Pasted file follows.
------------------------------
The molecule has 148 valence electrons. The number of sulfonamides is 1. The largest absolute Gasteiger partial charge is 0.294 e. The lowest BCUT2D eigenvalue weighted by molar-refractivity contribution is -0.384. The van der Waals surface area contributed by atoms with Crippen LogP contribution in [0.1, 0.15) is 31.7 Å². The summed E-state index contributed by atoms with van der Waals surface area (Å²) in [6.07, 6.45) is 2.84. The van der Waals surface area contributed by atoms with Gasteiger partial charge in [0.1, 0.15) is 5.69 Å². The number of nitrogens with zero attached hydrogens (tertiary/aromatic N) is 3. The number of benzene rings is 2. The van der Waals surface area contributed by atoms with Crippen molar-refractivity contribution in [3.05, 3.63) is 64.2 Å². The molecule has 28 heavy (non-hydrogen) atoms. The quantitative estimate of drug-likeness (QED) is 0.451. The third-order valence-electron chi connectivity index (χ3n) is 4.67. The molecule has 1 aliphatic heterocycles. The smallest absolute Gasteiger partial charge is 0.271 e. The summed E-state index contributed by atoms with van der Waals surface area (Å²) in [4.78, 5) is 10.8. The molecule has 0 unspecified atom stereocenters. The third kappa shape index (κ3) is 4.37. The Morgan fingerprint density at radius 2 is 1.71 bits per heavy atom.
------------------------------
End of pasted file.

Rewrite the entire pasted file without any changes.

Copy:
The molecule has 148 valence electrons. The number of sulfonamides is 1. The largest absolute Gasteiger partial charge is 0.294 e. The lowest BCUT2D eigenvalue weighted by molar-refractivity contribution is -0.384. The van der Waals surface area contributed by atoms with Crippen LogP contribution in [0.1, 0.15) is 31.7 Å². The summed E-state index contributed by atoms with van der Waals surface area (Å²) in [6.07, 6.45) is 2.84. The van der Waals surface area contributed by atoms with Gasteiger partial charge in [0.1, 0.15) is 5.69 Å². The number of nitrogens with zero attached hydrogens (tertiary/aromatic N) is 3. The number of benzene rings is 2. The van der Waals surface area contributed by atoms with Crippen molar-refractivity contribution in [3.05, 3.63) is 64.2 Å². The molecule has 28 heavy (non-hydrogen) atoms. The quantitative estimate of drug-likeness (QED) is 0.451. The third-order valence-electron chi connectivity index (χ3n) is 4.67. The molecule has 1 aliphatic heterocycles. The smallest absolute Gasteiger partial charge is 0.271 e. The summed E-state index contributed by atoms with van der Waals surface area (Å²) in [4.78, 5) is 10.8. The molecule has 0 unspecified atom stereocenters. The third kappa shape index (κ3) is 4.37. The Morgan fingerprint density at radius 2 is 1.71 bits per heavy atom.